Unless you’ve got some special magic skills and powers, looking into a crystal ball isn’t something you can do. But, have you given any sort of thought into what comes after Royal Thunder, whether it be next year or 20 years from now? Do you hope to make a living at playing rock n’ roll for as long as you can or is it one of those, “Let’s give it a try for a few years and see what happens and then decide whether or not it’s in our best interest to continue”?

I have always been a musician. I have always loved music. I have tried to stop being in bands/ playing music in the past. It didn’t work for me. I have a great need to release my energy into playing and singing. I feel like my soul is fading away when I’m not doing music. It makes me feel alive. It completes me. It is my greatest escape, my form of expression. I want nothing more than to be doing this is 20 years, if I live that long! Haha. Royal Thunder is where I’m at now. I have no plans. I’m not a planner. I’d much rather just do this thing, and if it dies, it dies. If it lives, so be it. I will be there. Will I ever give up on music? Fuck. No. If it ain’t this, I’m sure as fuck going to keep going. I am very much in this moment with RT, and I’m not looking backwards or forwards, I’m here where I want to be. I have my partner and my two friends doing this with me. We are in this together. All four of us. And we are fuckloads of grateful for all the good things that have come our way. I wouldn’t want to be in any other band with anyone else other than these 3 amazing dudes. Fo reals.

We’ve gone all this way without really talking about the SONGS on CVI. I was going to say right off the bat that I tend to gravitate to the longer tracks on the CD but then I realized that you didn’t exactly write very many “radio-friendly” (ie – under 3 minutes) tracks. That being said, my favorite one-two punch on CVI is “Whispering World” going into “Shake and Shift”. I’m a big fan of the non-Ozzy/Dio years of Sabbath (not sure if you’re familiar with the Tony Martin-era in the ‘90s) but the guitars in “Shake and Shift” remind me of something I would have heard on one of those CDs. I’m also digging the slowcore sounds of “Sleeping Witch” (at least before it gets into, once again, some Sabbath heaviness) and the haunting closer, “Black Water Vision”. Dumb question, I know, but are you happy with the way everything turned out? Did you have to make tough decisions about which songs to include and which ones didn’t make the cut? How important was the sequence of the tracks and how did you determine which order to put them in?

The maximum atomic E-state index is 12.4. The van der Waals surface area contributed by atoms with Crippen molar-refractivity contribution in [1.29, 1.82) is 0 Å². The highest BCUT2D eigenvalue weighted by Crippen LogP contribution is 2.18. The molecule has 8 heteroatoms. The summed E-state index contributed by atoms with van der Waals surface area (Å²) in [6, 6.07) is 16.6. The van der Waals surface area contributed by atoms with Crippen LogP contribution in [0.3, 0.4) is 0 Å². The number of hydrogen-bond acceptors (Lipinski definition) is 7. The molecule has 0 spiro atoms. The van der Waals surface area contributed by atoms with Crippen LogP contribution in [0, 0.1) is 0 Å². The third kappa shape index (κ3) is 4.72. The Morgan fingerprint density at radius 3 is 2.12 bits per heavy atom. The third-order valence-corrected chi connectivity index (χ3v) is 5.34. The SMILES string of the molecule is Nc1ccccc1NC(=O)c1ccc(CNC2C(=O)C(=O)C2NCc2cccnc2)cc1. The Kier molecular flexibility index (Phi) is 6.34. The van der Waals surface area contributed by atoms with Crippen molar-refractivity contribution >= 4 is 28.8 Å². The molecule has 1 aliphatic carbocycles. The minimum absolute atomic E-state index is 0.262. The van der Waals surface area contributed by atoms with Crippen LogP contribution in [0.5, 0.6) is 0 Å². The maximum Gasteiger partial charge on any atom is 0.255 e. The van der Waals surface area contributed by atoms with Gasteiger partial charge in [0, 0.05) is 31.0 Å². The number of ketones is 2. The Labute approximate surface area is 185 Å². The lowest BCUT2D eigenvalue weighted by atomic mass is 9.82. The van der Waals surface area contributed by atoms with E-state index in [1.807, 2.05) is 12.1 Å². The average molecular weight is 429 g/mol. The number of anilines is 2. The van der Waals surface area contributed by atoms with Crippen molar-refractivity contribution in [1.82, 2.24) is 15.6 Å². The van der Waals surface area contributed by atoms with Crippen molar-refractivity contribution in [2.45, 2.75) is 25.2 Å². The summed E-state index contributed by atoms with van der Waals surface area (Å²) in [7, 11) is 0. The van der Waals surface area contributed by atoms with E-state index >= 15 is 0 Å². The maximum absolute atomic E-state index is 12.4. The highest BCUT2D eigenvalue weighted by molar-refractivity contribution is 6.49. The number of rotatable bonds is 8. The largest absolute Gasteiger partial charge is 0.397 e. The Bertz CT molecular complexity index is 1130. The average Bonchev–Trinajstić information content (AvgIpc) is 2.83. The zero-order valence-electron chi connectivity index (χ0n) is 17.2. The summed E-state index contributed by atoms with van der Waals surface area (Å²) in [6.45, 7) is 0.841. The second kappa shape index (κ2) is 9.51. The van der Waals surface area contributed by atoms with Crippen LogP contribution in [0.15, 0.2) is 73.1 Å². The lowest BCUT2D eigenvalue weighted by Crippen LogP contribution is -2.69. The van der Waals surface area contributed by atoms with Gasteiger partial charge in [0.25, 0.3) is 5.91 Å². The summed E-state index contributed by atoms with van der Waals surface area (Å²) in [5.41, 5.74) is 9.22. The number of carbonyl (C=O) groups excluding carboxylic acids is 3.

A few songs didn’t make the album. They weren’t meant to be on CVI. They have a place and a time to emerge. We thought long and hard on the sequence of the songs. Joey Jones (Aria Studios), producer/engineer on CVI, did our EP and then this full length.

(listen to Royal Thunder’s EP)

The entire process of recording, was hard work but so smooth at the same time. Joey is a close friend and shares our respect for the integrity and hard work that we put into each song, be it choosing songs for the album or tracking the songs. We respect Joey’s sense of pride that he takes in his work. He never once took the easy way out and neither did we. We all pushed through this album together. And with great sacrifice, We made it!!!

I like to ask this question – and don’t feel bad if you don’t have an answer – but do you know anything about the Columbus music scene? Familiar with any past or present bands?

Dude, honestly, no. But I’m sure Ohio can teach me.